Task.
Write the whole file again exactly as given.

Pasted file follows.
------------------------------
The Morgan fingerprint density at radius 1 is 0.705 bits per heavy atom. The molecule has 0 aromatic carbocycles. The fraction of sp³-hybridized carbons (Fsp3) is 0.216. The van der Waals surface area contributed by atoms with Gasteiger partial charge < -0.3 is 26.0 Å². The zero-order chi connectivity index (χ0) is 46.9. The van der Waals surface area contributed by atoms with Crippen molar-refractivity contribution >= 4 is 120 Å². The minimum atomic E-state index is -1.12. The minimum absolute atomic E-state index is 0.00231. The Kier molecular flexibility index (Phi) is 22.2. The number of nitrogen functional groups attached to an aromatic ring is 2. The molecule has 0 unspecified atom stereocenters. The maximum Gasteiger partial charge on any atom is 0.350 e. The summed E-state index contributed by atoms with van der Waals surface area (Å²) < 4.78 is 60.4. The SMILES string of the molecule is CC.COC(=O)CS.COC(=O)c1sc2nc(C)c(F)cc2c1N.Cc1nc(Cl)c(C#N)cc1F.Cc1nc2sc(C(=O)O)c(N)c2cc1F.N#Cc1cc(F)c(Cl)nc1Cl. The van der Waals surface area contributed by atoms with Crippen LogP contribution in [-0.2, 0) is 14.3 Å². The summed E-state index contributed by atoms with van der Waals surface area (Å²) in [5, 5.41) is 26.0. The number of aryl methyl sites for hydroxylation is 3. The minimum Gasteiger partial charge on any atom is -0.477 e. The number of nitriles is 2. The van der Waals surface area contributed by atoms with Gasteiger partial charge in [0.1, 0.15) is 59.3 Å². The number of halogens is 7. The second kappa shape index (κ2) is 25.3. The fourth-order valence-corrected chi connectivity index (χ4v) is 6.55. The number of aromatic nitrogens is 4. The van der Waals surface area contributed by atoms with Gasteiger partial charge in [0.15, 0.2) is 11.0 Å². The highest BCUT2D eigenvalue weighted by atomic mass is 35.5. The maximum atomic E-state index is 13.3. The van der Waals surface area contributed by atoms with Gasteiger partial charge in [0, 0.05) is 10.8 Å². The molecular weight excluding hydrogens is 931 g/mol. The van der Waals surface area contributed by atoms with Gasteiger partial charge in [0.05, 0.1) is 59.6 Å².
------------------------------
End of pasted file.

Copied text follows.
The Morgan fingerprint density at radius 1 is 0.705 bits per heavy atom. The molecule has 0 aromatic carbocycles. The fraction of sp³-hybridized carbons (Fsp3) is 0.216. The van der Waals surface area contributed by atoms with Gasteiger partial charge < -0.3 is 26.0 Å². The zero-order chi connectivity index (χ0) is 46.9. The van der Waals surface area contributed by atoms with Crippen molar-refractivity contribution >= 4 is 120 Å². The minimum atomic E-state index is -1.12. The minimum absolute atomic E-state index is 0.00231. The Kier molecular flexibility index (Phi) is 22.2. The number of nitrogen functional groups attached to an aromatic ring is 2. The molecule has 0 unspecified atom stereocenters. The maximum Gasteiger partial charge on any atom is 0.350 e. The summed E-state index contributed by atoms with van der Waals surface area (Å²) < 4.78 is 60.4. The SMILES string of the molecule is CC.COC(=O)CS.COC(=O)c1sc2nc(C)c(F)cc2c1N.Cc1nc(Cl)c(C#N)cc1F.Cc1nc2sc(C(=O)O)c(N)c2cc1F.N#Cc1cc(F)c(Cl)nc1Cl. The van der Waals surface area contributed by atoms with Crippen LogP contribution in [-0.2, 0) is 14.3 Å². The summed E-state index contributed by atoms with van der Waals surface area (Å²) in [5, 5.41) is 26.0. The number of aryl methyl sites for hydroxylation is 3. The minimum Gasteiger partial charge on any atom is -0.477 e. The number of nitriles is 2. The van der Waals surface area contributed by atoms with Gasteiger partial charge in [0.1, 0.15) is 59.3 Å². The number of halogens is 7. The second kappa shape index (κ2) is 25.3. The fourth-order valence-corrected chi connectivity index (χ4v) is 6.55. The number of aromatic nitrogens is 4. The van der Waals surface area contributed by atoms with Gasteiger partial charge in [0.15, 0.2) is 11.0 Å². The highest BCUT2D eigenvalue weighted by atomic mass is 35.5. The maximum atomic E-state index is 13.3. The van der Waals surface area contributed by atoms with Gasteiger partial charge in [0, 0.05) is 10.8 Å². The molecular weight excluding hydrogens is 931 g/mol. The van der Waals surface area contributed by atoms with Gasteiger partial charge in [0.05, 0.1) is 59.6 Å².